Illinois faculty serve on the 2023 Coulter College Program's leadership team
This year’s 2023 Coulter College program gathered bioengineering students from across the country–and one team from Colombia–and gave them the opportunity to tackle real-world medical problems, create innovative solutions, and turn those solutions into a workable, marketable product.
Bioengineering professors Jenny Amos, Joe Bradley, John Vozenilek, and Holly Golecki all dedicated time and effort to making this program a success.
This event, which was held on the Medtronic campus, asked participating students to solve a problem in a specific identified need area: atrial fibrillation, chronic hypertension, or nerve stimulators. Students then spent every day in the program engaged in continuous iteration of the medical engineering process, from understanding the business process and determining how they’ll pay for their project and get it to commercialization, to the engineering of the actual product they were hoping to develop.
It was a big ask for such a short timeframe, and many of the students–all senior undergraduates–had very little experience with things like pitching product ideas and planning for commercialization. However, access to personalized guidance allowed for a lot of growth in a short amount of time.
“There was a team that had some logistical issues with their presentation, and were struggling with some of the content,” said Amos, who served as the director and emcee of the program. “They sat down with me and Professor Golecki to talk about their project. We both gave them different advice, and when they presented their pitch the next day, they had transformed it. They had clearly put in a lot of work and had applied what they had learned. That, to me, was the best thing to see–teams that really took full advantage of what Coulter College offered and prospered as a result.”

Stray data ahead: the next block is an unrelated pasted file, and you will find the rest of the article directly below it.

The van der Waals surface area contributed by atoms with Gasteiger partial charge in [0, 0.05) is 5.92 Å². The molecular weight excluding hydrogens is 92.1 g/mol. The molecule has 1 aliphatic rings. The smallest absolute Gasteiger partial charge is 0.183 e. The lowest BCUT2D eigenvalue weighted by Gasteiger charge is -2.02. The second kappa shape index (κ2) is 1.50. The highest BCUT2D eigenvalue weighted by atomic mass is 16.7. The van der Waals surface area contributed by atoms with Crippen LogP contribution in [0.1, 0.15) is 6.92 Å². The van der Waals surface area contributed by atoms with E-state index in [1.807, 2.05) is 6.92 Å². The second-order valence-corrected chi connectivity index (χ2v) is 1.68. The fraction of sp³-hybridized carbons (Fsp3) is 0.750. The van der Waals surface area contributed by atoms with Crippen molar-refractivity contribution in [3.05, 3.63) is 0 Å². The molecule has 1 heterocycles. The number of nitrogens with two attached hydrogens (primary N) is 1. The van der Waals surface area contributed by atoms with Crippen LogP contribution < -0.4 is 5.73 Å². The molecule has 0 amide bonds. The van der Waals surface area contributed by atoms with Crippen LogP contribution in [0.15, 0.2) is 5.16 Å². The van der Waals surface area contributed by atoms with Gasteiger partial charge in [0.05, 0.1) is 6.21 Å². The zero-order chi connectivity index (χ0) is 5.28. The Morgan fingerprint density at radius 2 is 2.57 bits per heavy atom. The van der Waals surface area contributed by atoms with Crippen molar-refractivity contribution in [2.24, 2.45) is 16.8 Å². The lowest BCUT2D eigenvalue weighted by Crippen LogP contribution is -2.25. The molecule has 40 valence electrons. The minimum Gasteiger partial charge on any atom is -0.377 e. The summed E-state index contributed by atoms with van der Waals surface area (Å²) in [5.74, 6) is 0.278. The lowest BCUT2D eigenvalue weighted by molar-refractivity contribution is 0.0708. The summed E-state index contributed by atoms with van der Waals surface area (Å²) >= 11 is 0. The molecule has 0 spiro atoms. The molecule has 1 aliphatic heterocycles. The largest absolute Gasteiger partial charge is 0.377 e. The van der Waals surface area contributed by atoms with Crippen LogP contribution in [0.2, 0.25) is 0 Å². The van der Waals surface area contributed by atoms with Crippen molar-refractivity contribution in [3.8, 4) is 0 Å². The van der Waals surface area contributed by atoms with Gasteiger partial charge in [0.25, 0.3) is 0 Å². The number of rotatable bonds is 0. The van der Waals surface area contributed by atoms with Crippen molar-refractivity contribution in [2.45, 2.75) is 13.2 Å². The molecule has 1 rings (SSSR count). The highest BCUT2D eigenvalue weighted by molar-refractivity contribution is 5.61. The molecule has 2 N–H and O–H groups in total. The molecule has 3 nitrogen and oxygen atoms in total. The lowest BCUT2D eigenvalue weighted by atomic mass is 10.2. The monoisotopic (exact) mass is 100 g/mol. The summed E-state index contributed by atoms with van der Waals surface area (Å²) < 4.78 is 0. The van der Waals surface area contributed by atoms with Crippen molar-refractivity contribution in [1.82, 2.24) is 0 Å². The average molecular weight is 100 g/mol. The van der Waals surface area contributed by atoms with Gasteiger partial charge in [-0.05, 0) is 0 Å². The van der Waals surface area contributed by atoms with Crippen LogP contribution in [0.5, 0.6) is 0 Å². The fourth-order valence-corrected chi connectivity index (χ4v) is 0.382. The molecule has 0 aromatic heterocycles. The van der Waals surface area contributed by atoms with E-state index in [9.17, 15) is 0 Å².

This combination of engineering and commercialization gives student teams the opportunity to experience how their bioengineering careers could play out once they’ve graduated, and can be particularly valuable to students whose engineering coursework doesn’t naturally include some of the bridge-building elements between academia and industry. The Coulter College setting also offered students a multicultural lens to view their bioengineering work through.
“The types of solutions that were being proposed by the Colombian team were beyond fascinating to me, because their healthcare system is radically different from ours,” said Vozenilek, a clinical consultant in the competition. “And the perspective that they were bringing to the table helped the US-based teams understand the differences between medical systems. It was a real joy to see the interchange between the Colombian and US teams.”
After having the opportunity to learn from experts and other participating teams, student projects were evaluated based on how well they addressed the problem, how feasible their solution was, and how well they pitched it for commercialization. Winning student teams received cash prizes to help make their innovative ideas a reality, but their incentives went deeper than winning.
“It was great to see the level of engagement these students had,” said Bradley, who helped guide student teams as a business consultant. “They had a vested interest in developing a solution to that problem that they were given, and you could see that they were working hard towards something that they felt could have commercial opportunities. They weren’t just going through the exercise; there was a keen focus and desire to build something that could really help people.”
The Department of Bioengineering has a history with the Coulter College, and has been involved with the program since its inception in 2015. While multiple Illinois teams have taken first place at the Coulter College program–including a team led by Professor Amos in 2015 and Professor Golecki in 2019 –this year there was no Illinois team participating in the contest due to the number of Illinois faculty serving in leadership positions in the program.
It’s a testament to the strength of the program that Illinois faculty, as well as several other founding members of the Coulter College program, have continued to volunteer with the organization over the course of several years.
“I was struck at different times throughout the weekend thinking, wow, all these incredible people, experts in their fields, are here on a weekend giving up their time and volunteering for the benefit of the students,” said Golecki, who served as a program judge and leader of a faculty session on bioengineering design curricula. “It was very impressive.”